In March there was also leaked correspondence concerning an increase in the amount Pro Conti teams must pay towards the CADF. The AIGCP was indignant on behalf of its oppressed brothers in the lower league - not just the ten aligned Pro Conti squads who are members of the AIGCP, but also the thirteen non-aligned Pro Conti teams who have nothing to do with the managers' union. The AIGCP complained that it was unfair of the UCI to force the teams to change their budgets after they had been approved by the UCI. How, the AIGCP wondered, were its poor, beleaguered brothers in cycling's second division supposed to meet these increased costs?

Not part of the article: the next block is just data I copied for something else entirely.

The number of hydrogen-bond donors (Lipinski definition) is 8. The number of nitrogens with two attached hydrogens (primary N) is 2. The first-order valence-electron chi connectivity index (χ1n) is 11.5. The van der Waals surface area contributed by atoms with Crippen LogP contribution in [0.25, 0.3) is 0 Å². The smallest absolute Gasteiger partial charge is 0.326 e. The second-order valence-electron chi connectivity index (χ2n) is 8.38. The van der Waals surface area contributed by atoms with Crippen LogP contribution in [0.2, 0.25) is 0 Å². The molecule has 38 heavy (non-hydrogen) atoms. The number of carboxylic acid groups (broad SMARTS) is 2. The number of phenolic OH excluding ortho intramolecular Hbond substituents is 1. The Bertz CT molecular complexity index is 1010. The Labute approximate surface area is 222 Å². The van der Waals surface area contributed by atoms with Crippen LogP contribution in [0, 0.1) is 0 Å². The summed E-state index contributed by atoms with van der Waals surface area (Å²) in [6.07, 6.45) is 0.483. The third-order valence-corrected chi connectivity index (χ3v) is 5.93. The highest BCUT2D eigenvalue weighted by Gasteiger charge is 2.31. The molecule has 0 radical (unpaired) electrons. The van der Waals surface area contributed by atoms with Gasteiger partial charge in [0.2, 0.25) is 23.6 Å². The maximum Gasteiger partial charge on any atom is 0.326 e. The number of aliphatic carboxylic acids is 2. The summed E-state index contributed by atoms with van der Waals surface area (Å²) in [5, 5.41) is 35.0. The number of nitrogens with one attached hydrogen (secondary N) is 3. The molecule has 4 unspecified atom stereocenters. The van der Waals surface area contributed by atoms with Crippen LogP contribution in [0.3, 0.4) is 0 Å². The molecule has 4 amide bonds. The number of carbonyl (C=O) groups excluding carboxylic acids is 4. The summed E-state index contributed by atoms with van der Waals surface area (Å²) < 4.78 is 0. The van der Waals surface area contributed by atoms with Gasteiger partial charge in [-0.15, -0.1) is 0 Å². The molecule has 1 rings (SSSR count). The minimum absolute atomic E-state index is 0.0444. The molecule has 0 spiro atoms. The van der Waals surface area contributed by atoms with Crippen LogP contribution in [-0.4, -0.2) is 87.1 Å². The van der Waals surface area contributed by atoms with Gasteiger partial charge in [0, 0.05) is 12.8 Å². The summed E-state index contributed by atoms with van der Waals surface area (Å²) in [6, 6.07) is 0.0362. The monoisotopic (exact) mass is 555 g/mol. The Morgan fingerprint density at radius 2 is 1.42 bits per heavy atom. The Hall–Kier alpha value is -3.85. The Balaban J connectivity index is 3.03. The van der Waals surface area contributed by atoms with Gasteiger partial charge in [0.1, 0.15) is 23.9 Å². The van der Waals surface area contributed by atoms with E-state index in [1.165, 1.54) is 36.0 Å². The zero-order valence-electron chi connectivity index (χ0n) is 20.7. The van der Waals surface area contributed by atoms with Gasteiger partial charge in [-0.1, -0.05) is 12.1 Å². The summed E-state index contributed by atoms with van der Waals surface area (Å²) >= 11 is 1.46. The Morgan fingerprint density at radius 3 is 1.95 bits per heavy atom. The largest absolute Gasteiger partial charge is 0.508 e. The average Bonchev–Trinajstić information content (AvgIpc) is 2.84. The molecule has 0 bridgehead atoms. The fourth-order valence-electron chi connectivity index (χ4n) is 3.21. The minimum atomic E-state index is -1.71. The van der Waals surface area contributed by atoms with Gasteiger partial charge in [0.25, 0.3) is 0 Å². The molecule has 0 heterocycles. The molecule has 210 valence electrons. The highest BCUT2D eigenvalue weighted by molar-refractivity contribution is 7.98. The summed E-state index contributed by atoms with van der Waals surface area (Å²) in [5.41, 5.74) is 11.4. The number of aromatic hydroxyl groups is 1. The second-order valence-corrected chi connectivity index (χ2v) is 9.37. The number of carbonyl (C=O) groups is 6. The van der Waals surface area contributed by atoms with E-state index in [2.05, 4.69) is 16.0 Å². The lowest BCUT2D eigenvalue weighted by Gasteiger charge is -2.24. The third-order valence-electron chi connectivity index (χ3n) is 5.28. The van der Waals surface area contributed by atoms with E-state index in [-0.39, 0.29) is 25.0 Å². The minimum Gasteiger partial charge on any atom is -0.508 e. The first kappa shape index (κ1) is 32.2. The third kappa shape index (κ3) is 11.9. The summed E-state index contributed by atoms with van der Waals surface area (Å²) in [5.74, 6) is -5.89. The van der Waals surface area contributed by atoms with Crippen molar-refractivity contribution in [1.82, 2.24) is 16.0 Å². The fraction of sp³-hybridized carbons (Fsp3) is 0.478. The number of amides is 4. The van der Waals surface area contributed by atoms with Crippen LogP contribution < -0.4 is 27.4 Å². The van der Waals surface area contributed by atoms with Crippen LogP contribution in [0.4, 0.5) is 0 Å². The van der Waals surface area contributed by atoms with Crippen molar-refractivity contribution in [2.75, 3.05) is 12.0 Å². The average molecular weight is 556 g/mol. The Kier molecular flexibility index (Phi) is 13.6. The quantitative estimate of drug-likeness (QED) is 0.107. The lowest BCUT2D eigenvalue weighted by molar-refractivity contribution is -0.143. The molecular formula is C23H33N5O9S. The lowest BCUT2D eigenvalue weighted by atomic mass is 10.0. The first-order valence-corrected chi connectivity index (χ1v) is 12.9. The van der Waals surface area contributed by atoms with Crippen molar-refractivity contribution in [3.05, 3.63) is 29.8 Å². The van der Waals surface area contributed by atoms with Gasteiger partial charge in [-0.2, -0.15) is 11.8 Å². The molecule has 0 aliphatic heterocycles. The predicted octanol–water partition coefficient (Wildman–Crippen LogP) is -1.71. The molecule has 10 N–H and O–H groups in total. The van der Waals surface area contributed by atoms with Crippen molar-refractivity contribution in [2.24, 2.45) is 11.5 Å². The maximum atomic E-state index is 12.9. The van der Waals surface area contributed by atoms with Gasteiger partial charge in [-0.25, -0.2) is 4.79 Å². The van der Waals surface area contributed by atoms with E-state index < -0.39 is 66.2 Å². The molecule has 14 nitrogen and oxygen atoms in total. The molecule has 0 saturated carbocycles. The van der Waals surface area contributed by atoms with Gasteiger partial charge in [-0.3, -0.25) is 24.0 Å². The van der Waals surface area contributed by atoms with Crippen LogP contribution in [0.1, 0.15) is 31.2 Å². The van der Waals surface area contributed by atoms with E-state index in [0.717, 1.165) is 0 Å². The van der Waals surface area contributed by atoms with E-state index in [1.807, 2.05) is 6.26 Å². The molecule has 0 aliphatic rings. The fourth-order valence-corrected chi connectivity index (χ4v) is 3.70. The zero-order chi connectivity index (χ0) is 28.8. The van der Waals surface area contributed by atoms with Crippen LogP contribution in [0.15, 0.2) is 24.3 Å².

That, then, is more or less where we stood as regards to all sides of this dispute using anti-doping as a propaganda tool. Then came this week's developments. As part of the warm-up act for Monday's meeting, the AIGCP and the UCI had a brief exchange of emails, part of which was leaked to the media. In that exchange, McQuaid threatened the AIGCP with this:

"I have had enough of this High Moral Ground from you and I am refraining myself from writing exactly what I am thinking. Enough to inform you that when I have finished with the teams today you will have plenty to 'reflect' on and communication will be the furthest thing from your mind!!"